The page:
With racial discrimination now banned by the federal government, the southern white elite changed their approach. They insisted that they objected to black voting not on racial grounds, but because black men voted for programs that redistributed wealth from hard-working whites to blacks, since hospitals and streets would cost taxpayers’ money and whites would be the only ones with taxable assets are in the reconstruction south. Poor black voters settled down, a popular magazine wrote, “Socialism in South Carolina”.

This notion that it was dangerous for poor workers to have a say in government took hold in the north as immigrants moved to growing cities to work in the new factories. Like their counterparts in the south, they voted for roads and schools, and the rich men of the north also insisted that these programs involved redistributing wealth through taxpayers’ money.

They became even more concerned when the majority of Americans began calling for regulation to deter businesspeople from wearing down consumers, polluting the environment, and poisoning the food supply – milk was preserved with formaldehyde and candy was often painted with lead paint. Wealthy men argued that any attempt to regulate business would harm a man’s freedom, while an army of bureaucrats to enforce regulations would cost taxpayers’ money and thus redistribute wealth from wealthy men to the poor, those of the poor Regulations would benefit.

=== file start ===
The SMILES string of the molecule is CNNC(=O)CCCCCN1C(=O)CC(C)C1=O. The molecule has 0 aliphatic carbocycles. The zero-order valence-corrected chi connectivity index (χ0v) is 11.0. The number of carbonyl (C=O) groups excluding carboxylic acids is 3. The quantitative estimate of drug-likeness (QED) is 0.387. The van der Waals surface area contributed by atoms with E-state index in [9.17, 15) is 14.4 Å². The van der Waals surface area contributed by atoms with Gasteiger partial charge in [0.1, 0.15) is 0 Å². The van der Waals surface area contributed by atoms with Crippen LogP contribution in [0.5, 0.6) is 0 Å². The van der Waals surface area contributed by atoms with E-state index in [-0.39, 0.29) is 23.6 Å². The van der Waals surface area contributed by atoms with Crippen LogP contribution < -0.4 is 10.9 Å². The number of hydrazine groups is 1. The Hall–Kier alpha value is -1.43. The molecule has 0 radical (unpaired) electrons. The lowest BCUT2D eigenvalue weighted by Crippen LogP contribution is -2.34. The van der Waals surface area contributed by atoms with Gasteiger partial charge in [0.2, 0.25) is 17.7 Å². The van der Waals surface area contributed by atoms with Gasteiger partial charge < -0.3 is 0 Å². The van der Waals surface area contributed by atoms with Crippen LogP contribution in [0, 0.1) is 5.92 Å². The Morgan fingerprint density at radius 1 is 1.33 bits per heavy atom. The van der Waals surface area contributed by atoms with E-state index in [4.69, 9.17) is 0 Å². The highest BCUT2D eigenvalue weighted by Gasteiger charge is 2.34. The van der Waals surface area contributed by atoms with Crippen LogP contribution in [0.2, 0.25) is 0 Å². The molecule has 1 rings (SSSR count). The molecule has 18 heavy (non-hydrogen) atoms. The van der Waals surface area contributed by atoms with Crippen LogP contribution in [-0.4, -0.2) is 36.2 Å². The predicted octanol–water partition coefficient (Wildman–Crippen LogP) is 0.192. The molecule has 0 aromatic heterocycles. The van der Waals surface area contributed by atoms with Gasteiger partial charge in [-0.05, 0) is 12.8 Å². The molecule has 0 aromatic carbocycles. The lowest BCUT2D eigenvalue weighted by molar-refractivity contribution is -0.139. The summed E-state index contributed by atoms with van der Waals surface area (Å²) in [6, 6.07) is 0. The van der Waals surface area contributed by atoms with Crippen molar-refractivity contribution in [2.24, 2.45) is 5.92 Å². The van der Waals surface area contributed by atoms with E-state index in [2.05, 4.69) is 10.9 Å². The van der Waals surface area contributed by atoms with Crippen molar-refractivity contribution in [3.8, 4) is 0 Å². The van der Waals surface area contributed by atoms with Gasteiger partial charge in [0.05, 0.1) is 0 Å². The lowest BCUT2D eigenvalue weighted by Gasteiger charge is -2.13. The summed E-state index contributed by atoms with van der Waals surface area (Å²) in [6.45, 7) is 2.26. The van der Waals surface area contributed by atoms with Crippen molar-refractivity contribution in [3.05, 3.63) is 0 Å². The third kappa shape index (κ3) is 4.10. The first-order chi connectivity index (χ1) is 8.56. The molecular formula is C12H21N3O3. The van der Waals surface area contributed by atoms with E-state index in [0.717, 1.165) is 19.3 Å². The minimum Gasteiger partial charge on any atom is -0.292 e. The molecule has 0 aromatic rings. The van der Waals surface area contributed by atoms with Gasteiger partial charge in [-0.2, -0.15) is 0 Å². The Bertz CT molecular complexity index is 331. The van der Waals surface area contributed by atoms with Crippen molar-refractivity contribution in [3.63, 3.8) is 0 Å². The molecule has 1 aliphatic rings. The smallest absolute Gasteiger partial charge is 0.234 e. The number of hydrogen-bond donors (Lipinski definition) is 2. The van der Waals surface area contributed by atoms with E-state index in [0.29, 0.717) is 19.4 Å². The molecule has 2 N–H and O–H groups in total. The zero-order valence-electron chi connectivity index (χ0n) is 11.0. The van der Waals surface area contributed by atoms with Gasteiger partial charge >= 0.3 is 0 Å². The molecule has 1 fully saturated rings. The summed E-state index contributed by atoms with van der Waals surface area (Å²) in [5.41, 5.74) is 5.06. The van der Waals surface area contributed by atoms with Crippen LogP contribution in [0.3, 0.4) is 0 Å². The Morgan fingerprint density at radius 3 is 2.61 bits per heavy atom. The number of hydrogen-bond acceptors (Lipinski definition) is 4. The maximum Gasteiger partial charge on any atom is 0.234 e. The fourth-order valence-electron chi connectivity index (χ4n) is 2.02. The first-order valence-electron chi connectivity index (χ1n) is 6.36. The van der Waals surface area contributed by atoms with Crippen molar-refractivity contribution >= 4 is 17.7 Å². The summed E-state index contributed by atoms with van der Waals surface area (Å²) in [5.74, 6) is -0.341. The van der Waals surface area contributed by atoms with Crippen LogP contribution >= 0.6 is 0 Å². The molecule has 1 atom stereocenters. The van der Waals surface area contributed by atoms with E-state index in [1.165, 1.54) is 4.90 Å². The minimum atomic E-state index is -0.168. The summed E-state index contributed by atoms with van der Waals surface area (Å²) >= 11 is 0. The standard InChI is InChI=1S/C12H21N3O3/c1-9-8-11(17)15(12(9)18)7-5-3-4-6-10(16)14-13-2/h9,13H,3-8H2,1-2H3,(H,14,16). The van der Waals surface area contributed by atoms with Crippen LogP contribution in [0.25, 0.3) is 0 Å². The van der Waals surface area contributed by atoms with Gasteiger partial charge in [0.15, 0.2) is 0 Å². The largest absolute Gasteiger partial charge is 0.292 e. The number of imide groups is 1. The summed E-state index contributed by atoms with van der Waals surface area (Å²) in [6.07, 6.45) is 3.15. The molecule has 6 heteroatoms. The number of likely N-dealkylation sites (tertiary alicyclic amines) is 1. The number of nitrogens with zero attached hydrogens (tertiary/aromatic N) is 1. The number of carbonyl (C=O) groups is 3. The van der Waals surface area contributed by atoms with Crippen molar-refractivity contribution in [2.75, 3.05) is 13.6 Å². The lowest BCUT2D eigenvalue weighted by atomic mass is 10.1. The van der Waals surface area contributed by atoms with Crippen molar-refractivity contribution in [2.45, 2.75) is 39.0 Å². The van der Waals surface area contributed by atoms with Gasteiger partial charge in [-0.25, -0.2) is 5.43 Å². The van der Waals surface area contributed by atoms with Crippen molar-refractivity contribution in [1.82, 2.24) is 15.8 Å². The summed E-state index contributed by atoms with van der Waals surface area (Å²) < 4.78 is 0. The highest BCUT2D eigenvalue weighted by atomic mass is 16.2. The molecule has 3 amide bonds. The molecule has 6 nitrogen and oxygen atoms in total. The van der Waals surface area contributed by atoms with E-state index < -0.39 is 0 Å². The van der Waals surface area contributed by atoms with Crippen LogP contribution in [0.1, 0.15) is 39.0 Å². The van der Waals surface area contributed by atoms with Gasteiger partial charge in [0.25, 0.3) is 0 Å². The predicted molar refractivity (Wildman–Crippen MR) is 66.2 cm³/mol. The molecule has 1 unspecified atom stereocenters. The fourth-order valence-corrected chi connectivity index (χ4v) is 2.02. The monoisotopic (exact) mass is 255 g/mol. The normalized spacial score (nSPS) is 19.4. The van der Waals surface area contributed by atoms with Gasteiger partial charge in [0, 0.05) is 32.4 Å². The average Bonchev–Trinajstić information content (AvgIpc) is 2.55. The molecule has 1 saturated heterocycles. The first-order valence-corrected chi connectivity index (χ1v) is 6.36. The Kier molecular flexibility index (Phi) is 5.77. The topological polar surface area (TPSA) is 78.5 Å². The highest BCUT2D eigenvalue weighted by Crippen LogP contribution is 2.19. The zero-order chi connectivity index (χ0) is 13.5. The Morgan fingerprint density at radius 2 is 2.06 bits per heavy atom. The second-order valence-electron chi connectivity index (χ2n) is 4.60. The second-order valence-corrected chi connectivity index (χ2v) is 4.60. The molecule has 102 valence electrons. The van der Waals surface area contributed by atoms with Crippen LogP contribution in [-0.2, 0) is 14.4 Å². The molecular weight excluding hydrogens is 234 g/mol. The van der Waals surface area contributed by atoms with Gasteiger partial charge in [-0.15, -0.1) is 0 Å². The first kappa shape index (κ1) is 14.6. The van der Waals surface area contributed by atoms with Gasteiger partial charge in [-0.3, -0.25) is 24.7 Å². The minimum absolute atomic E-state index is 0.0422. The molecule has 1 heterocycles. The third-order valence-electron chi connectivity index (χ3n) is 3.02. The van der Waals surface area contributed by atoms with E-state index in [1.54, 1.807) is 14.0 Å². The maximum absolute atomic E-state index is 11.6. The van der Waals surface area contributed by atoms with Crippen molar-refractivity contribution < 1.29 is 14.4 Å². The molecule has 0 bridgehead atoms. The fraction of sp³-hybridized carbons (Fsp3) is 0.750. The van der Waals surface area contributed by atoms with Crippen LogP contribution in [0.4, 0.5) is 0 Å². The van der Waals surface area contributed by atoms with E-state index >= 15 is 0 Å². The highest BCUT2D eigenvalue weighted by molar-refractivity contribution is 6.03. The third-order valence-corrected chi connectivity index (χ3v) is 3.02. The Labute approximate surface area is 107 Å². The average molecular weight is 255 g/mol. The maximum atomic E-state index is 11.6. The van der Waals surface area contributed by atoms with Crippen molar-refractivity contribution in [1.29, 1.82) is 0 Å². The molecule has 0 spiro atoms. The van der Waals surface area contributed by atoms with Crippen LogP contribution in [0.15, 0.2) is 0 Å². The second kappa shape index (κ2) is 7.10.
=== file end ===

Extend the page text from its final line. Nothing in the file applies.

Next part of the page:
Long before the Bolshevik Revolution in Russia raised fears of a workers’ government, Americans who opposed regulation insisted that their economies be besieged by socialists. While this belief led to a redistribution of wealth, since ordinary Americans were prevented from voting, it went up dramatically, not down.

Indeed, regulating the economy and promoting infrastructure is not the international socialism that Republicans claim today. According to Abraham Lincoln, who first formulated the principles of the Republican Party and under which the party invented the American income tax, “the legitimate government goal is to do whatever it is for a community of people to do, but not at all or not Doing good for themselves – in their separate and individual capacities. ”Such things included, he wrote,“ public roads and highways, public schools, charities, poverty, orphanages, properties of the deceased, and the machinery of government itself ”.